“Maybe if we change our clothes, we change our life.”
It’s after hours in the Brooklyn Museum. It’s quiet on all floors except in the small corner auditorium on the third floor where fashion historians, tastemakers, and enthusiasts alike are held captivated by the romantic, dulcet tones of Pat Cleveland. She’s engaged in bubbly conversation with the museum’s Senior Curator of Fashion and Material Culture, Matthew Yokobosky. Tonight is the first installment of the museum’s ongoing “Mugler Muses” talk series where surviving collaborators and friends of the late French designer, Thierry Mugler, add vibrant oral context to Thierry Mugler: Couturissime, the museum’s current exhibition that holds over one hundred couture garments from Mugler’s nearly six-decade-long career. This evening with Pat, paired with a late-night ticket entry to Couturissime, was done in collaboration with the blossoming Black fashion curatorial collective, Black Fashion Fair. Up until now, I had solely known Pat as one of the very first Black supermodels, muse to the high fashion superpowers of the time, but I would soon come to recognize her as one of the most captivating storytellers I’ve ever encountered.
Everything about her was delightful, from her ballet-like hand movements as she spoke to the way she strode onstage, twirling as the classic American models do, to show off her vintage Mugler ensemble offset with glittering Manolo Blahnik heels. She used her voice with an expert dynamism. She sang operatically when recounting the soundtracks of her runway adventures, wore the accents of all the characters she introduced, and even supplied herself with a playful array of sound effects complete with meows and wistful sighs. When she would find herself on an off-topic tangent, she’d pause, curiously turn to Matthew, and go, “But, what happened?” And then fall into a fit of mischievous giggles in response to the crowd’s chorus of adoring laughs. It wasn’t just her mannerisms that elevated the experience, it was also the immense wisdom she had to share about a life led by love—a love for fashion, and a love for the souls she met along the way.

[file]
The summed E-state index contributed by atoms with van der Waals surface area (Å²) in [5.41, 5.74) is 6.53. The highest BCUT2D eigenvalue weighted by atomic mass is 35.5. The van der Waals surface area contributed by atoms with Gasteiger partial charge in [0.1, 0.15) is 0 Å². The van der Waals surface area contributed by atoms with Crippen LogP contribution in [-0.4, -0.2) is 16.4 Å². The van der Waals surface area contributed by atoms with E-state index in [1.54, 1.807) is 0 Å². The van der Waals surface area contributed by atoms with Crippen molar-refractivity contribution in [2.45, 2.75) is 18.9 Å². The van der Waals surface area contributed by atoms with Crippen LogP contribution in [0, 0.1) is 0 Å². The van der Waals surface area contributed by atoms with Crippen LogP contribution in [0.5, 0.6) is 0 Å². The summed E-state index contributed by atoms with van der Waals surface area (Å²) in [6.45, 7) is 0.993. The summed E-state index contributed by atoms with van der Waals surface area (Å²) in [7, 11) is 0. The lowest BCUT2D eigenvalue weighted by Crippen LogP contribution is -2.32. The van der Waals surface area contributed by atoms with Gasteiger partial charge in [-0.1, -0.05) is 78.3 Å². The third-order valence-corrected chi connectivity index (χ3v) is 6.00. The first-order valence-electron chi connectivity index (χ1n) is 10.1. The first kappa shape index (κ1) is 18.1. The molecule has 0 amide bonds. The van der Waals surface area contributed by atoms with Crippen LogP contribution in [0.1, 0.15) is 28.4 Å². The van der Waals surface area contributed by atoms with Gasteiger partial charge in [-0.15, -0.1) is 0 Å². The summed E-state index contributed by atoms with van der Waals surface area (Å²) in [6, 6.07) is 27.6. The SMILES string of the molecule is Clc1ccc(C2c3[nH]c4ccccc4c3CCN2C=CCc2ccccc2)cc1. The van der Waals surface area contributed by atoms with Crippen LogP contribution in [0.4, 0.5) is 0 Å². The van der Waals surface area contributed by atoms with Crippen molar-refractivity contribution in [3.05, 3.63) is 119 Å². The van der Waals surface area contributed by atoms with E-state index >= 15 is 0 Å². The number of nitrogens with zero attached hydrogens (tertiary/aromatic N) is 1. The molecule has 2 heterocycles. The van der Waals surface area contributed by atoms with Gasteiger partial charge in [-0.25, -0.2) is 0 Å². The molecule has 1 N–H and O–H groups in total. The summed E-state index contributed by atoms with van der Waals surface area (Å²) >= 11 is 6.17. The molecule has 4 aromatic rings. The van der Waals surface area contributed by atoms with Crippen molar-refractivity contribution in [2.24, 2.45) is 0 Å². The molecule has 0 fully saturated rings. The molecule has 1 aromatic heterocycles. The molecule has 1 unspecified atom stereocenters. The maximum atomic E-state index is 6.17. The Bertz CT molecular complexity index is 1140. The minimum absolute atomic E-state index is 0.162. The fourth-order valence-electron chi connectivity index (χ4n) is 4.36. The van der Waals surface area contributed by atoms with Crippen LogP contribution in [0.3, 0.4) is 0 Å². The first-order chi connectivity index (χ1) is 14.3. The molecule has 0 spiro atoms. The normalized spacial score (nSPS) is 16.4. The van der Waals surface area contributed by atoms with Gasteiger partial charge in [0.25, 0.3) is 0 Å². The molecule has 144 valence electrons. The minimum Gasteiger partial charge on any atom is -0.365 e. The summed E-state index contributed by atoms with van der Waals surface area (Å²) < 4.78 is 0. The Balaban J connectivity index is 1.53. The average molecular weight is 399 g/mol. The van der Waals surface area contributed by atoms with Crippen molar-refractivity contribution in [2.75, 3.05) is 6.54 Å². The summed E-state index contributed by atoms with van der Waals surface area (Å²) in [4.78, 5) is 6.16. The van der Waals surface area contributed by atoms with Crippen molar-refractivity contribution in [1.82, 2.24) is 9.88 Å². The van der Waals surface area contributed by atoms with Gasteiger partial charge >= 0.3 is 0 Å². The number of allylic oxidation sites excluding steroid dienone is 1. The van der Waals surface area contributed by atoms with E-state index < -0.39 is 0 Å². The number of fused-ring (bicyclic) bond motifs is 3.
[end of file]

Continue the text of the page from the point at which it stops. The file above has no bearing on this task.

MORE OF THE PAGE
Pat met Thierry in the 1970s in Paris at the discotheque run by Régine, which Pat dubs one of those “beautiful places you could go and sit and talk with other beautiful people.” You couldn’t miss him. Amidst the brooding “dark and sober colored” chic-ness of pursed-lipped Parisians, he looked like was fresh out of a “1930s space movie wearing light and airy colors.” In anticipation of walking in one of his first shows, Pat was invited to his equally ethereal atelier in Paris.
“Suddenly, the ceiling would open up and be painted in clouds and light blue and the name Thierry Mugler was written in silver across the wall. And then you’d go into the fitting, and then there would be a transformation… like nothing you’ve never seen before. And the themes, oh my God, nobody had that fantasy then. No one.”
Thierry was a showman. Child of the performing arts, he danced with the Ballet de l’Opera in his twenties, before he fell in love with the world of fashion. His pension for stagecraft elevated the medium of runway.